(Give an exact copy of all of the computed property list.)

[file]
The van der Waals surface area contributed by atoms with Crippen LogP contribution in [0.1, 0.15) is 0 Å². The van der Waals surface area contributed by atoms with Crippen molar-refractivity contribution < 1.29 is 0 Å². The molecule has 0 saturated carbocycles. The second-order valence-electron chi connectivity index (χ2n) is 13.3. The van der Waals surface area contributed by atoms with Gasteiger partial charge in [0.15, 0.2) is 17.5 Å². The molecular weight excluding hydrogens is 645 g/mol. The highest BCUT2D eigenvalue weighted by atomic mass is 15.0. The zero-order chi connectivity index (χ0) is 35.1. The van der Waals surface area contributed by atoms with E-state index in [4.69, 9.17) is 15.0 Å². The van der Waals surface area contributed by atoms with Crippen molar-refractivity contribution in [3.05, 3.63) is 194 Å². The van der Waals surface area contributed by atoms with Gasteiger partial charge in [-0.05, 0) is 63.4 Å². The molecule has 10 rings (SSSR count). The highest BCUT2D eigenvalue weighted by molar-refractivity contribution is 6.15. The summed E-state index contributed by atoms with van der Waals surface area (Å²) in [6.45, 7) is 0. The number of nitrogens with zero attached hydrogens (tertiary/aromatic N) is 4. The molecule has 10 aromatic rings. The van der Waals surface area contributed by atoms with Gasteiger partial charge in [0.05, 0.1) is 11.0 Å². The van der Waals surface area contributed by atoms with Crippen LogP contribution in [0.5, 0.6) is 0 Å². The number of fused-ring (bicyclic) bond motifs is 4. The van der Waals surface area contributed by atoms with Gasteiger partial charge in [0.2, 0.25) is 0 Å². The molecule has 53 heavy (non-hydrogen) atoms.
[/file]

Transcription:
The van der Waals surface area contributed by atoms with Crippen LogP contribution in [0.1, 0.15) is 0 Å². The van der Waals surface area contributed by atoms with Crippen molar-refractivity contribution < 1.29 is 0 Å². The molecule has 0 saturated carbocycles. The second-order valence-electron chi connectivity index (χ2n) is 13.3. The van der Waals surface area contributed by atoms with Gasteiger partial charge in [0.15, 0.2) is 17.5 Å². The molecular weight excluding hydrogens is 645 g/mol. The highest BCUT2D eigenvalue weighted by atomic mass is 15.0. The zero-order chi connectivity index (χ0) is 35.1. The van der Waals surface area contributed by atoms with E-state index in [4.69, 9.17) is 15.0 Å². The van der Waals surface area contributed by atoms with Crippen molar-refractivity contribution in [3.05, 3.63) is 194 Å². The van der Waals surface area contributed by atoms with Gasteiger partial charge in [-0.05, 0) is 63.4 Å². The molecule has 10 rings (SSSR count). The highest BCUT2D eigenvalue weighted by molar-refractivity contribution is 6.15. The summed E-state index contributed by atoms with van der Waals surface area (Å²) in [6.45, 7) is 0. The number of nitrogens with zero attached hydrogens (tertiary/aromatic N) is 4. The molecule has 10 aromatic rings. The van der Waals surface area contributed by atoms with Gasteiger partial charge in [0.05, 0.1) is 11.0 Å². The van der Waals surface area contributed by atoms with Crippen LogP contribution in [0.5, 0.6) is 0 Å². The number of fused-ring (bicyclic) bond motifs is 4. The van der Waals surface area contributed by atoms with Gasteiger partial charge in [0.2, 0.25) is 0 Å². The molecule has 53 heavy (non-hydrogen) atoms.